Posted by   on (November 13, 2013, 7:58 GMT)

younus khan should be the captain of odi.

Posted by Sayedgee on (November 13, 2013, 0:07 GMT)

Good article Osman Gee, but as they say "a leader is as good as its followers". Judging by the irrelevant comments below, this is exactly what is deserved! To what may seem obvious to expat Pakistanis, people living within it seems "normal" or "business as usual". Unfortunately in this case the only direction headed is down, further down.

Posted by Desihungama on (November 12, 2013, 20:55 GMT)

Listen Osman - I live in the US and the only community in my opinion in the US that does not help members of it's own community are Pakistanis. I've heard the same things in UK, Australia and Europe at large. Why would you think Pakistanis be different in Pakistan? We are our worst enemies. Also, it's not fair to compare cricket administrators from 60's, 70's to current. My school teachers from 70's, 80's were a total different breed than what we see now in schools in Pakistan. Just not the same country anymore so naturally it affects cricket too. I only see demise of this team and nothing less but I wish I am wrong.

Posted by Batmanindallas on (November 12, 2013, 20:04 GMT)

Only time Pak had stable captaincy was when Imran ruled with a Iron hand and was able to lead team to lot of success. Other than that Pakistani teams always had internal strife which has not been helped by a Board which survives on political patronage. Pakistani Board and Sri Lanka would be the most unprofessional of all cricketing bodies. (top 8 nations)

Posted by   on (November 12, 2013, 18:46 GMT)

actually wining and lossing ist is part of the game but commitment in thes se players is lacking they start thinking of themselves as superstars take the example of mr ajmal no doubt he is a brilliant bolwer but cant bend down to stop the bowl in the flied. The pure essence of teamwork is missing they r bigger stars then the country.We have so much talent but we cant even throw these akmal brothers out.In twenty years of his career shahid afridi cant win a match in we need 6 runs.Take the example of suqlain mushtaq he always gave hundred percent weather it was bowling fielding or batting.Do u actually think sohail tanveer deserves a place in the side.Player power is bigger then the cricket voard and the country.Umar amin the who doesnt even have a place in the side hasnt proved anything is surely the next captain wow.Pakistani cricket rocks.....

Posted by khanc on (November 12, 2013, 17:41 GMT)

Osman Samiuddin makes a cogent argument about judicial overreach, but this overshadows the fact that judicial inference *is* actually needed at PCB. The article should have highlighted the activism while mentioning the overreach rather than the other way around. In other words, what Justice Siddiqui has done here is more commendable than objectionable.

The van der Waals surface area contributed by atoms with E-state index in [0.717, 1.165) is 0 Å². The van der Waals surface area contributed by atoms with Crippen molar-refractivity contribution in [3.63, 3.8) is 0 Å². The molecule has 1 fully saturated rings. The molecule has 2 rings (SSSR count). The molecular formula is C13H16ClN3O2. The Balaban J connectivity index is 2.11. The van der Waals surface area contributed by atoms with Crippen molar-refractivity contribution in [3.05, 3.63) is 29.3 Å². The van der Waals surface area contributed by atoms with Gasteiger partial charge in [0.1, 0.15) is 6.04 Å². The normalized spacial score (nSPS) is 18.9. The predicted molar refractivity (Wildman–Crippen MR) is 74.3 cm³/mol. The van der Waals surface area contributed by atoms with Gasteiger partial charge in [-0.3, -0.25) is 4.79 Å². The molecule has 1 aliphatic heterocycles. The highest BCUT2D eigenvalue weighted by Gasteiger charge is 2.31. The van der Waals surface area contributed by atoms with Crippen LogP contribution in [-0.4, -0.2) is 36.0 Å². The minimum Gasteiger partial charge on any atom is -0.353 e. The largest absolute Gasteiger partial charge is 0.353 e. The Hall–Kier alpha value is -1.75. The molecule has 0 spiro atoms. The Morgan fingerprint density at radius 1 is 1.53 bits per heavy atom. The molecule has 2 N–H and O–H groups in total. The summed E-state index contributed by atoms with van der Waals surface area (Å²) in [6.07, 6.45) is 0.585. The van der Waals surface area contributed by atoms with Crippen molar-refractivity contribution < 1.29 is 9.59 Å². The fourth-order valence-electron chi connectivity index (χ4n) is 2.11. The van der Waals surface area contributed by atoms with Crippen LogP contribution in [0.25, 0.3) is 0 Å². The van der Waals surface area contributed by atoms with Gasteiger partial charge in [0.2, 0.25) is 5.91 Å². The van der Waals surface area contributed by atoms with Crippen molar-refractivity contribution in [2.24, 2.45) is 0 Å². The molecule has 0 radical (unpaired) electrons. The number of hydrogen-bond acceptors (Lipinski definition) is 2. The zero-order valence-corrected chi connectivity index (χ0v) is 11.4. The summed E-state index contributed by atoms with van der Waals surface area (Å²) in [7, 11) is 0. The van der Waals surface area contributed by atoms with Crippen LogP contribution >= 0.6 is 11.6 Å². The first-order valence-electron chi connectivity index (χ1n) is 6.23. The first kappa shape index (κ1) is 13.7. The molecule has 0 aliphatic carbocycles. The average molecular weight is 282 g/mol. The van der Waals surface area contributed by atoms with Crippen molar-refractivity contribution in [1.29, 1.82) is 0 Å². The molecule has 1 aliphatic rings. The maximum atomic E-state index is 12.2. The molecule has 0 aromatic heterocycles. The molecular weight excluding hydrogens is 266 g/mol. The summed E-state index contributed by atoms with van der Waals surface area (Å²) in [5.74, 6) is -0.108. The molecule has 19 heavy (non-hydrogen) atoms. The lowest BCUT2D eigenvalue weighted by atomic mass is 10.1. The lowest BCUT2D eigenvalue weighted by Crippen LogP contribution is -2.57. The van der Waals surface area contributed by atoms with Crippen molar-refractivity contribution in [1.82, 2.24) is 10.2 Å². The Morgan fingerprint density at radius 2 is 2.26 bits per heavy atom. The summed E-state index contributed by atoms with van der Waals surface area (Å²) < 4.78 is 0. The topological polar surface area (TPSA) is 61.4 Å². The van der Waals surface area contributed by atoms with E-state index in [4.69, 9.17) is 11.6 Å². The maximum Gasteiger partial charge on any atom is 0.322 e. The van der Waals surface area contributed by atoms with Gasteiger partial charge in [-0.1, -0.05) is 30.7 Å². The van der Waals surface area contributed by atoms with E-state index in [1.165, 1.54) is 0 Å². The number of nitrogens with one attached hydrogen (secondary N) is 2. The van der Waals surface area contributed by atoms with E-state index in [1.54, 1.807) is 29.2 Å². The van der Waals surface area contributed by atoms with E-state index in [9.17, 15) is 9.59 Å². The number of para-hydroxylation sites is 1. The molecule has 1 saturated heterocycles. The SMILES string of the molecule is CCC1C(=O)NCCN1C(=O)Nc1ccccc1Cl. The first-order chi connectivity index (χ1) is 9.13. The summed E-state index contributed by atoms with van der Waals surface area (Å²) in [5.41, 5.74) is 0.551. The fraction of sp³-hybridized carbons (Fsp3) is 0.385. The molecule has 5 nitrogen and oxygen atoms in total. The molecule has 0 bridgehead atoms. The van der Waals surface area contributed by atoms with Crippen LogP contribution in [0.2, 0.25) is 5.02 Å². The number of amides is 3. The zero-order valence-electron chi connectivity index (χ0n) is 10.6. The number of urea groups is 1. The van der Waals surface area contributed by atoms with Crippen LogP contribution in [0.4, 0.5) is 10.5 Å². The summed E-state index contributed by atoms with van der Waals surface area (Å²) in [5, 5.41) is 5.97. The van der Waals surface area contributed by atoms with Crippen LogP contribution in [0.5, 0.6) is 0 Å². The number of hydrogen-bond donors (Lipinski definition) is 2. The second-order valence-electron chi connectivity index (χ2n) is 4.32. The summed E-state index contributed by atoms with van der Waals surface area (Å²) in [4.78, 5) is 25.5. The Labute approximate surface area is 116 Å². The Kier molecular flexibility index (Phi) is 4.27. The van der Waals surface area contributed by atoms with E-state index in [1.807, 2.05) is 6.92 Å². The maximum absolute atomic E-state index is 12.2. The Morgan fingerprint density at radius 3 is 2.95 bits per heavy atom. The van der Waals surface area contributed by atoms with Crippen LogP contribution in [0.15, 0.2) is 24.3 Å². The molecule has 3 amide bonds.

Comments have now been closed for this article

FeedbackTop
Email Feedback Print
Share
E-mail
Feedback
Print
Osman SamiuddinClose
Osman Samiuddin Osman spent the first half of his life pretending he discovered reverse swing with a tennis ball half-covered with electrical tape. The second half of his life was spent trying, and failing, to find spiritual fulfillment in the world of Pakistani advertising and marketing. The third half of his life will be devoted to convincing people that he did discover reverse swing. And occasionally writing about cricket. And learning mathematics.

Awesome in whites, awful in colour

Osman Samiuddin: Pakistan's year oscillated between superb and dreadful, with their ODI form poor ahead of the World Cup

Two triples, and a devastating loss

Gallery: 2014 was a sobering year for cricket

The most significant act of fielding

The Cricket Monthly: Gideon Haigh, Ayaz Memon, Rob Steen and Rahul Bhattacharya on fielding moments that mattered the most
Download the app: for iPads | for Android tablets

Late highs fail to mask wretched year

2014 in review: Save for the rout of Zimbabwe, 2014 was a year of suspensions and demoralising defeats for Bangladesh

A maverick with maturity

Janaka Malwatta: Tillakaratne Dilshan, one the few '90s era cricketers still around, is an entertainer who never backs down from a challenge

News | Features Last 7 days

Watson's merry-go-round decade

In January 2005, Shane Watson made his Test debut. What does he have to show for a decade in the game?

Power to Smithy, trouble for Dhoni

Australia's new captain admirably turned things around for his side in Brisbane, leading in more departments than one

Rudderless Shami proves too costly

Mohammed Shami bowls a few really good balls, but they are interspersed with far too many loose ones, an inconsistency that is unacceptable in Test cricket

Why punish the West Indies players when the administration is to blame?

As ever, the West Indies board has taken the short-term view and removed supposedly troublesome players instead of recognising its own incompetence

From waterboy to warrior

Ajinkya Rahane was part of India's bench strength for several series before he finally got his opportunity. He's made it count on the most testing tours

News | Features Last 7 days